Tranquility was shattered late Saturday night, technically Sunday morning, around 12:50 a.m. when high-pitched barking shook many from their slumber. The barking continued, with only limited interruptions, until 3 a.m. A few neighbors ventured outside to offer a middle-aged Russell Terrier mix food. The male dog gobbled it up, but wouldn’t let anyone close enough to check out his collar in hopes of an identification.

On Sunday, the dog was the talk of the neighborhood. Some had seen the dog roaming around as far back as Wednesday. All hoped the dog would find its way home. It wasn’t to be. He was spotted running around and – what else? – barking. He visited backyards, darted in front of bicycles and checked out every car that passed.

Some time Sunday evening, on my first day back at work following vacation, my wife called. Somehow, she and my daughter coaxed the dog into our house with the lure of dog biscuits and the promise of not crowding him when he walked into our open front door. Neighbors helped remove two ticks, the stray was introduced to our dog, Ringo, and he was going to spend the night. When I arrived home late, I met the stray, who was skittish and scared, and he showed an obvious distrust of men. In the morning, after Anna named the stray “Andy”, he continually scurried away from me only to stop and inch closer.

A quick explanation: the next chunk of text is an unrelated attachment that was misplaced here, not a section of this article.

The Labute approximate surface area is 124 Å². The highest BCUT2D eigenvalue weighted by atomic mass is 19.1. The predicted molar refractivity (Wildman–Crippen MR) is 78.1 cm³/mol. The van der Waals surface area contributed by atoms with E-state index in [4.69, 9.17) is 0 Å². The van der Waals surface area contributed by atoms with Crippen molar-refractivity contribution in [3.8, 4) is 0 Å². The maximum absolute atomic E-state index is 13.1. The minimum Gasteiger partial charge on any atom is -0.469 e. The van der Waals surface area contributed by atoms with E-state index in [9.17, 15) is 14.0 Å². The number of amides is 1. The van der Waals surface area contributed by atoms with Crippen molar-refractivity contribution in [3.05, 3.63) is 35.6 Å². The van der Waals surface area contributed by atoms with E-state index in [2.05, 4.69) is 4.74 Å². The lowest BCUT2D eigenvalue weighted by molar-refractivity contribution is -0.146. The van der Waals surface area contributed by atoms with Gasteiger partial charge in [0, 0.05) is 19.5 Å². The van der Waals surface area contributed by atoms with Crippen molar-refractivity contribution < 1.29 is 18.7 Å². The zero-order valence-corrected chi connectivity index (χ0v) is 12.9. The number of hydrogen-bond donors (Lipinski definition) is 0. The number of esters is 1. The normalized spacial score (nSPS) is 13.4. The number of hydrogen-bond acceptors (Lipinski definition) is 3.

There was a number on his collar, a number my wife had tried to call the night before only to be told she had reached the office of the Westmoreland County treasurer’s office. My duty was to call back at 8:30 a.m. when the office opened.

Thus began the improbably process of reuniting the stray with his owners.

My phone call provided some solid information. The dog was named “Joey” and his owner was a man in Westmoreland City, located near Irwin – a solid 12-15 miles from my location.

A message was left for the owner with my contact information, and I awaited a call. Joey went for three walks and was given a bath. He gradually began to tolerate me despite my gender.

Finally, as I was pulling out of the driveway on the trek to Washington, the cell phone rang. On the other end was Linda, part of a couple who owned Joey. We talked. I found out Joey had been missing since Aug. 20. (August 20! The dog was missing for five weeks!) Joey was under frequent torment from teenage neighborhood bullies, who, according to the dog’s owners, threatened to end the dog’s life on at least one occasion and were responsible for Joey taking off from his home.

Not sure what’s worse: enduring the bullying or surviving five weeks alone and afraid.

That’s the bad news. This story has a happy ending.

I provided directions to the house and gave them my mother’s cell phone number. She was at the homestead waiting for Anna to get home from school on the bus. My mother witnessed the reunion of Joey and his owners, so did a couple across the street.

Joey immediately recognized the car. He couldn’t wait. Neither could his owners, who were sobbing uncontrollably, no doubt in awe of reconnecting with a dog they’d given up hope of finding.

My mom cried. My neighbors called it “powerful.”

I call it amazing. And I’ve been smiling about it ever since.

Joey’s stay in Hillcrest wasn’t long, but his impact is going to last a while.